Here’s a joke from our Decision Science team: “The third most popular feature in software development is “Export to Excel.” Number one and number two are “OK” and “Cancel.”
Hilarious, right? Here’s the thing: tons of people use Excel but many aren’t aware of the full range of its BI capabilities.
After getting started with Google Data Studio and getting a feel for how BI and data analysis might be able to help you in your digital marketing efforts, or whatever job you’re attempting to accomplish, you might find yourself wanting to try out a more powerful platform, one that will allow you to connect to a wider variety of data channels, blend your data to better identify patterns and trends, and create more customized visualizations.
The good news is you might be able to accomplish all these things using a platform that is probably already sitting on your desktop: Excel. As long as you’re running it on a PC and not a Mac, you can leverage the free, built-in features Power Query and Power Pivot to transform Excel into a robust BI platform.
Conclusion: Excel offers a ton of capabilities, particularly if you’re running Power Query or Power Pivot on Windows. However, while Excel provides a wider range of functionality, it isn’t as intuitive or user-friendly as Google Data Studio.
If you’re serious about Business Intelligence, and you’ve determined that you need a platform that can combine custom visualizations, integrated data connectors, and complex programming capabilities, you might be ready to consider a premium BI platform such as Microsoft’s Power BI.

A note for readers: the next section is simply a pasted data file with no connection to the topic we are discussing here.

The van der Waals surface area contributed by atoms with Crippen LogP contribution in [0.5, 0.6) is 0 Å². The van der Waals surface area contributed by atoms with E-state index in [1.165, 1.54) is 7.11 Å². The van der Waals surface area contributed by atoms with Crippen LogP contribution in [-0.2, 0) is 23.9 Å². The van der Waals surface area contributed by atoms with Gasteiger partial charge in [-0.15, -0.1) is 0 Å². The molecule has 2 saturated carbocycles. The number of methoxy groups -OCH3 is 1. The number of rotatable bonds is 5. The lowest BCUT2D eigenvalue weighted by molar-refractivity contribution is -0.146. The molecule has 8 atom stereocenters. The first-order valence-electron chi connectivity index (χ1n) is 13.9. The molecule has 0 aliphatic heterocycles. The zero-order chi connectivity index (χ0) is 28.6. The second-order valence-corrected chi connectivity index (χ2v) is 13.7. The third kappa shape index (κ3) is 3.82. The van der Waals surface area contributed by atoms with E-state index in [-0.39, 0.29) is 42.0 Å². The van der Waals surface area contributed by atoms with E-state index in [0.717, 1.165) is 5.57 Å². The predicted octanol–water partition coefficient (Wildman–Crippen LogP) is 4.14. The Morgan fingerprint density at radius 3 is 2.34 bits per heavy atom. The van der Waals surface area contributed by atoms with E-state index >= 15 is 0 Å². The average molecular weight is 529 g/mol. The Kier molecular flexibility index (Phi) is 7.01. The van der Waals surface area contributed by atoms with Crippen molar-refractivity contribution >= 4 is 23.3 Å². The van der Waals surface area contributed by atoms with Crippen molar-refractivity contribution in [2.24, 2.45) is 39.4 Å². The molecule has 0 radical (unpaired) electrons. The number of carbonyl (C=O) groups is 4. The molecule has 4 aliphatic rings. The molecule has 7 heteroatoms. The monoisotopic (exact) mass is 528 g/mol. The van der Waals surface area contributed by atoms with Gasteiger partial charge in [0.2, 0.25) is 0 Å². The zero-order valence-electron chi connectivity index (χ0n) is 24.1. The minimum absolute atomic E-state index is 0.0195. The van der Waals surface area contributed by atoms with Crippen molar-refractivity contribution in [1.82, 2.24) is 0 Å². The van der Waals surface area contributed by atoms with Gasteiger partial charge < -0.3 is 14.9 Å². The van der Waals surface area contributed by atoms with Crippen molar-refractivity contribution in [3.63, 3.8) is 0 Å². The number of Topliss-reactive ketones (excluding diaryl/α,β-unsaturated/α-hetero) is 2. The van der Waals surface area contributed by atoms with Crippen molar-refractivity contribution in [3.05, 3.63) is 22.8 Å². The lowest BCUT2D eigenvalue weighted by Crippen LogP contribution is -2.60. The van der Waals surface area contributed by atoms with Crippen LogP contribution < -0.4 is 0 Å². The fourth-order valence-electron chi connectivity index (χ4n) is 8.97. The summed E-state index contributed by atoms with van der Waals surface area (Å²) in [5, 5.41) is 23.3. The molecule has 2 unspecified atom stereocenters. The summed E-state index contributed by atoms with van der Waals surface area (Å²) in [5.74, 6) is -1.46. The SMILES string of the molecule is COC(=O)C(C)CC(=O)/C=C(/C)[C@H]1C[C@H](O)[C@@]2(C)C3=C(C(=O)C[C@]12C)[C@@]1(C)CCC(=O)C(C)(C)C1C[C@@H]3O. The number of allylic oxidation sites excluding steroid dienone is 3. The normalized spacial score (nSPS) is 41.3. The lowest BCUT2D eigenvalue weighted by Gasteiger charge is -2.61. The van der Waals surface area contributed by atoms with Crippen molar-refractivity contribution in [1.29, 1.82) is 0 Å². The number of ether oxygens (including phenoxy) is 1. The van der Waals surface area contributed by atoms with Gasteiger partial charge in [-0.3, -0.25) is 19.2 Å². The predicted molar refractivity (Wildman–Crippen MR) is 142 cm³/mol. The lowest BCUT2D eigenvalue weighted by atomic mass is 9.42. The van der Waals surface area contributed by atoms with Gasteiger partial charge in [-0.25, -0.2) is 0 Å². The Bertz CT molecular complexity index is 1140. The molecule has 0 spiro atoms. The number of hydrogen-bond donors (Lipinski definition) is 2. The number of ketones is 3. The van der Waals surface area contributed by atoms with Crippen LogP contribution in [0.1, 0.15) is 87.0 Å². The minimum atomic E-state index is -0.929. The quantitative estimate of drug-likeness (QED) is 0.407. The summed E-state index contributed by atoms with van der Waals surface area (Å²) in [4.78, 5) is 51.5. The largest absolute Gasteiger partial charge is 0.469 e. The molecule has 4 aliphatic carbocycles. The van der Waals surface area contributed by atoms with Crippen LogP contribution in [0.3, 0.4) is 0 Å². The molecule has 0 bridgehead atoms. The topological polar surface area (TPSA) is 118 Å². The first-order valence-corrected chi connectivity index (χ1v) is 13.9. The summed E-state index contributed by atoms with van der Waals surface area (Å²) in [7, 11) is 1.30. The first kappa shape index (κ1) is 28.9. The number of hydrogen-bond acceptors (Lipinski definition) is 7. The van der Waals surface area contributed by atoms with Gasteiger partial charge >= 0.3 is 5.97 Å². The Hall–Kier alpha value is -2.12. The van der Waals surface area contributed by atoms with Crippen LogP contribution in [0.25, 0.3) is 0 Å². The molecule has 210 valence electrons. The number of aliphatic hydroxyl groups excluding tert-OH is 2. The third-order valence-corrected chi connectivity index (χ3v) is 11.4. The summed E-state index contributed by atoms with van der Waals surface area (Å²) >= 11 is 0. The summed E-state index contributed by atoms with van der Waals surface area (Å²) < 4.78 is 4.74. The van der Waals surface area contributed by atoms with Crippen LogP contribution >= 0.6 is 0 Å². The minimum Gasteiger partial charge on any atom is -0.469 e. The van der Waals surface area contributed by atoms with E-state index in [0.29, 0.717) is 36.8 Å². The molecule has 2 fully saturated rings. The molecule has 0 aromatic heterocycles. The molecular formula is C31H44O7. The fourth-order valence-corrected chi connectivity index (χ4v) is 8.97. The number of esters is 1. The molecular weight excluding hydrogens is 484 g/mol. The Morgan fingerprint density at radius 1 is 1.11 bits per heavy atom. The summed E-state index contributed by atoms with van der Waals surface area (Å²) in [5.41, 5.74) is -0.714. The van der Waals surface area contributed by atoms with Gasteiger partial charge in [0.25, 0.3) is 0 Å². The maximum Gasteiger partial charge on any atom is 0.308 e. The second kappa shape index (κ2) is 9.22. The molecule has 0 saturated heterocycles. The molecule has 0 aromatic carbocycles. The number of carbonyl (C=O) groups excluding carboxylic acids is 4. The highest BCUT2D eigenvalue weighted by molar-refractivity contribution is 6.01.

Conclusion: Power BI offers an impressive array of customization, visualization, and functionality. However, if you don’t have at least one member of your team (and/or a partner like Anvil) devoted to implementing and managing BI, it might be hard to draw value from this platform or other high-powered, premium BI platforms.
The hard truth is that implementing BI is a difficult process. Somewhere between 70 and 80 percent of businesses fail when they try to implement BI initiatives.* Some implementations are unsuccessful because companies try to use the wrong platform, but implementations are just as likely to fail because they lack company-wide buy-in, or because companies attempt to implement too quickly, forgetting to take a “crawl-walk-run” approach.
All that said, there is a reason why there’s so much buzz around BI. As difficult as it can be to implement, the potential of BI to help any company is immense. Remember, at its core, BI means leveraging data to make better decisions—ensuring your company is guided by hard data instead of guesswork.
The key to making BI work for your company isn’t just about choosing the right platform. It’s even more important to find the right people who can leverage your data in the right ways. Whether you’re just getting started, learning to walk, or ready to run when it comes to BI, working with the right team is crucial. This could mean investing in an in-house data team or partnering with an agency.
At Anvil, our Decision Science team has experience with every aspect of Business Intelligence, from developing customized dashboards and creating advanced visualizations to identifying inefficiencies in marketing strategy. If you are seeking help with Business Intelligence, Decision Science, or turning your company’s data into actionable insights, get in touch.